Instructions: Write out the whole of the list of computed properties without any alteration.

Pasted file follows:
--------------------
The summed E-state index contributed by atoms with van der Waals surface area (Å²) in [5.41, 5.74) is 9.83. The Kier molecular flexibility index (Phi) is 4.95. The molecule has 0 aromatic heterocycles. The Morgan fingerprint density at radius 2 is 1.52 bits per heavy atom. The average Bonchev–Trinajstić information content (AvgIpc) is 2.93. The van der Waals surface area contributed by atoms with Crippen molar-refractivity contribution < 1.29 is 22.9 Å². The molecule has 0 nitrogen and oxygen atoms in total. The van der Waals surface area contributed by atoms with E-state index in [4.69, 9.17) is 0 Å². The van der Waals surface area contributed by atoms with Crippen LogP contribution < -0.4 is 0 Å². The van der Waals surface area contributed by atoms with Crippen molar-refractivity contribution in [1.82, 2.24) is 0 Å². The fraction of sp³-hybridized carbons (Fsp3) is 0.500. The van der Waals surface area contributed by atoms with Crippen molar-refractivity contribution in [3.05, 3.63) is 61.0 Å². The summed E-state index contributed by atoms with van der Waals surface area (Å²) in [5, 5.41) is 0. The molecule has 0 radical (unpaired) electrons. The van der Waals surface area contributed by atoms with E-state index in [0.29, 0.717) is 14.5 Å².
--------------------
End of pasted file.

The summed E-state index contributed by atoms with van der Waals surface area (Å²) in [5.41, 5.74) is 9.83. The Kier molecular flexibility index (Phi) is 4.95. The molecule has 0 aromatic heterocycles. The Morgan fingerprint density at radius 2 is 1.52 bits per heavy atom. The average Bonchev–Trinajstić information content (AvgIpc) is 2.93. The van der Waals surface area contributed by atoms with Crippen molar-refractivity contribution < 1.29 is 22.9 Å². The molecule has 0 nitrogen and oxygen atoms in total. The van der Waals surface area contributed by atoms with E-state index in [4.69, 9.17) is 0 Å². The van der Waals surface area contributed by atoms with Crippen LogP contribution < -0.4 is 0 Å². The van der Waals surface area contributed by atoms with Crippen molar-refractivity contribution in [1.82, 2.24) is 0 Å². The fraction of sp³-hybridized carbons (Fsp3) is 0.500. The van der Waals surface area contributed by atoms with Crippen molar-refractivity contribution in [3.05, 3.63) is 61.0 Å². The summed E-state index contributed by atoms with van der Waals surface area (Å²) in [5, 5.41) is 0. The molecule has 0 radical (unpaired) electrons. The van der Waals surface area contributed by atoms with E-state index in [0.29, 0.717) is 14.5 Å².